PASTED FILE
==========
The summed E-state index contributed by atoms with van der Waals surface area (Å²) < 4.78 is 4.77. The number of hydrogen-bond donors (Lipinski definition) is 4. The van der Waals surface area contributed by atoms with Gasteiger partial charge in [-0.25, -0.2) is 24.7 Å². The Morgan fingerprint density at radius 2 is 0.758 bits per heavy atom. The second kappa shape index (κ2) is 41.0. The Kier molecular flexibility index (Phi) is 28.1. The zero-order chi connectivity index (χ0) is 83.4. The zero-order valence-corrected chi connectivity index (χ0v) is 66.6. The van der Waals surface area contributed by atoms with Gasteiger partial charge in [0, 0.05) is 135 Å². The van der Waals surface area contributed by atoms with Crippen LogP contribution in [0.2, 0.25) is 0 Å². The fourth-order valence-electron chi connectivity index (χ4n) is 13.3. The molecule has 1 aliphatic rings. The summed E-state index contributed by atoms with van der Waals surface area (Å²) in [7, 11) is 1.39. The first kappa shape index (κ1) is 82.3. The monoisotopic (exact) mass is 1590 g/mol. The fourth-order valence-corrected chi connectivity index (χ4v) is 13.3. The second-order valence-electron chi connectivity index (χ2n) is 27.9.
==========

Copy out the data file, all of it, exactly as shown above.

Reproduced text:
The summed E-state index contributed by atoms with van der Waals surface area (Å²) < 4.78 is 4.77. The number of hydrogen-bond donors (Lipinski definition) is 4. The van der Waals surface area contributed by atoms with Gasteiger partial charge in [-0.25, -0.2) is 24.7 Å². The Morgan fingerprint density at radius 2 is 0.758 bits per heavy atom. The second kappa shape index (κ2) is 41.0. The Kier molecular flexibility index (Phi) is 28.1. The zero-order chi connectivity index (χ0) is 83.4. The zero-order valence-corrected chi connectivity index (χ0v) is 66.6. The van der Waals surface area contributed by atoms with Gasteiger partial charge in [0, 0.05) is 135 Å². The van der Waals surface area contributed by atoms with Crippen LogP contribution in [0.2, 0.25) is 0 Å². The fourth-order valence-electron chi connectivity index (χ4n) is 13.3. The molecule has 1 aliphatic rings. The summed E-state index contributed by atoms with van der Waals surface area (Å²) in [7, 11) is 1.39. The first kappa shape index (κ1) is 82.3. The monoisotopic (exact) mass is 1590 g/mol. The fourth-order valence-corrected chi connectivity index (χ4v) is 13.3. The second-order valence-electron chi connectivity index (χ2n) is 27.9.